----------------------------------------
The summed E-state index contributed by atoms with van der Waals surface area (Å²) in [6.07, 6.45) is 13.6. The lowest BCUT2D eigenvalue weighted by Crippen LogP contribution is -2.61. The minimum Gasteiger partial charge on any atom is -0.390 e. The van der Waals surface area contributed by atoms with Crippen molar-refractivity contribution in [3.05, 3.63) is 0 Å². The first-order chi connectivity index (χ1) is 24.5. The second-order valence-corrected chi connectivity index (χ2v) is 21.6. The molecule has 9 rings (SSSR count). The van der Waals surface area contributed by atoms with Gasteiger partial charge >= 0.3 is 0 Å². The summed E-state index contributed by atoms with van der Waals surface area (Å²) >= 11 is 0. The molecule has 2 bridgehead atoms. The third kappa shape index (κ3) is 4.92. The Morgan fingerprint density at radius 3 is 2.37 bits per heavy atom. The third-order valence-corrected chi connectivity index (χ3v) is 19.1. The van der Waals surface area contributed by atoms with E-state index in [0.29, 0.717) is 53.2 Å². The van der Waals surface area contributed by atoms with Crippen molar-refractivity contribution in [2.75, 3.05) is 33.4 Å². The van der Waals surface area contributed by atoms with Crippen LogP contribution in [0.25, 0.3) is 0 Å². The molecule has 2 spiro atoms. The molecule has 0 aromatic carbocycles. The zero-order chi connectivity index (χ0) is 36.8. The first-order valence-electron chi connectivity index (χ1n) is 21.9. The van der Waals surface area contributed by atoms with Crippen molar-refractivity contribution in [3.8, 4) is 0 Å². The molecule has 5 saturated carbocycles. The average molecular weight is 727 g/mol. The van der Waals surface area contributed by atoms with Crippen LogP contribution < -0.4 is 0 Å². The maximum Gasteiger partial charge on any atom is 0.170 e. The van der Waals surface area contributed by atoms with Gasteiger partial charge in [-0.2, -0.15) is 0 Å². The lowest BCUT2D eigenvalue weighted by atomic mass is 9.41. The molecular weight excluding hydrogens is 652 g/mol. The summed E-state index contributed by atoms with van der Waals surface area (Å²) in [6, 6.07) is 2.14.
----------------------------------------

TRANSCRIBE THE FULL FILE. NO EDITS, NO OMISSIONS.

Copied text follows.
The summed E-state index contributed by atoms with van der Waals surface area (Å²) in [6.07, 6.45) is 13.6. The lowest BCUT2D eigenvalue weighted by Crippen LogP contribution is -2.61. The minimum Gasteiger partial charge on any atom is -0.390 e. The van der Waals surface area contributed by atoms with Crippen molar-refractivity contribution in [3.05, 3.63) is 0 Å². The first-order chi connectivity index (χ1) is 24.5. The second-order valence-corrected chi connectivity index (χ2v) is 21.6. The molecule has 9 rings (SSSR count). The van der Waals surface area contributed by atoms with Gasteiger partial charge >= 0.3 is 0 Å². The summed E-state index contributed by atoms with van der Waals surface area (Å²) >= 11 is 0. The molecule has 2 bridgehead atoms. The third kappa shape index (κ3) is 4.92. The Morgan fingerprint density at radius 3 is 2.37 bits per heavy atom. The third-order valence-corrected chi connectivity index (χ3v) is 19.1. The van der Waals surface area contributed by atoms with E-state index in [0.29, 0.717) is 53.2 Å². The van der Waals surface area contributed by atoms with Crippen molar-refractivity contribution in [2.75, 3.05) is 33.4 Å². The van der Waals surface area contributed by atoms with Crippen LogP contribution in [0.25, 0.3) is 0 Å². The molecule has 2 spiro atoms. The molecule has 0 aromatic carbocycles. The zero-order chi connectivity index (χ0) is 36.8. The first-order valence-electron chi connectivity index (χ1n) is 21.9. The van der Waals surface area contributed by atoms with Crippen molar-refractivity contribution in [3.8, 4) is 0 Å². The molecule has 5 saturated carbocycles. The average molecular weight is 727 g/mol. The van der Waals surface area contributed by atoms with Crippen LogP contribution < -0.4 is 0 Å². The maximum Gasteiger partial charge on any atom is 0.170 e. The van der Waals surface area contributed by atoms with Gasteiger partial charge in [-0.2, -0.15) is 0 Å². The lowest BCUT2D eigenvalue weighted by atomic mass is 9.41. The molecular weight excluding hydrogens is 652 g/mol. The summed E-state index contributed by atoms with van der Waals surface area (Å²) in [6, 6.07) is 2.14.